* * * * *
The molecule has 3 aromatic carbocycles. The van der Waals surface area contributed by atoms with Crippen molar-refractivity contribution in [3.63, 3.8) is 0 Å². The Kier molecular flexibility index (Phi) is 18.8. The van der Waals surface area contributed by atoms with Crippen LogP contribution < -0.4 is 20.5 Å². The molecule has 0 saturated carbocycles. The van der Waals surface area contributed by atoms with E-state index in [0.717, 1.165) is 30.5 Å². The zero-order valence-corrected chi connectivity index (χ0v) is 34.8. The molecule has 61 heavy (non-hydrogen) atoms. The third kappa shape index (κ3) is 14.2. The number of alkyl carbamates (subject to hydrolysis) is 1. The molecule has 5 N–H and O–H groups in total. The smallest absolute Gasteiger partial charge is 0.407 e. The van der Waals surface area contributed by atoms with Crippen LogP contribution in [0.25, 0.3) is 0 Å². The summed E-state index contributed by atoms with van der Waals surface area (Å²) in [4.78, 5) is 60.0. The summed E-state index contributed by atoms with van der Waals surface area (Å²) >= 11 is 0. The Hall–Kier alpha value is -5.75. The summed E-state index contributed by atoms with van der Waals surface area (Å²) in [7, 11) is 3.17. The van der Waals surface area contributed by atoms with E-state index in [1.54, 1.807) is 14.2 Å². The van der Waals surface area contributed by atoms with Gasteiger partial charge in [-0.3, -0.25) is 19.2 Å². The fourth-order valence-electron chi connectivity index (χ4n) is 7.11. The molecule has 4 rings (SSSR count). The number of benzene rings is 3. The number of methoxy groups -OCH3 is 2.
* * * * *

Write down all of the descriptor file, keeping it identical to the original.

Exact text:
The molecule has 3 aromatic carbocycles. The van der Waals surface area contributed by atoms with Crippen molar-refractivity contribution in [3.63, 3.8) is 0 Å². The Kier molecular flexibility index (Phi) is 18.8. The van der Waals surface area contributed by atoms with Crippen LogP contribution < -0.4 is 20.5 Å². The molecule has 0 saturated carbocycles. The van der Waals surface area contributed by atoms with E-state index in [0.717, 1.165) is 30.5 Å². The zero-order valence-corrected chi connectivity index (χ0v) is 34.8. The molecule has 61 heavy (non-hydrogen) atoms. The third kappa shape index (κ3) is 14.2. The number of alkyl carbamates (subject to hydrolysis) is 1. The molecule has 5 N–H and O–H groups in total. The smallest absolute Gasteiger partial charge is 0.407 e. The van der Waals surface area contributed by atoms with Crippen LogP contribution in [0.25, 0.3) is 0 Å². The summed E-state index contributed by atoms with van der Waals surface area (Å²) in [4.78, 5) is 60.0. The summed E-state index contributed by atoms with van der Waals surface area (Å²) >= 11 is 0. The Hall–Kier alpha value is -5.75. The summed E-state index contributed by atoms with van der Waals surface area (Å²) in [7, 11) is 3.17. The van der Waals surface area contributed by atoms with E-state index in [1.54, 1.807) is 14.2 Å². The van der Waals surface area contributed by atoms with Gasteiger partial charge in [-0.3, -0.25) is 19.2 Å². The fourth-order valence-electron chi connectivity index (χ4n) is 7.11. The molecule has 4 rings (SSSR count). The number of benzene rings is 3. The number of methoxy groups -OCH3 is 2.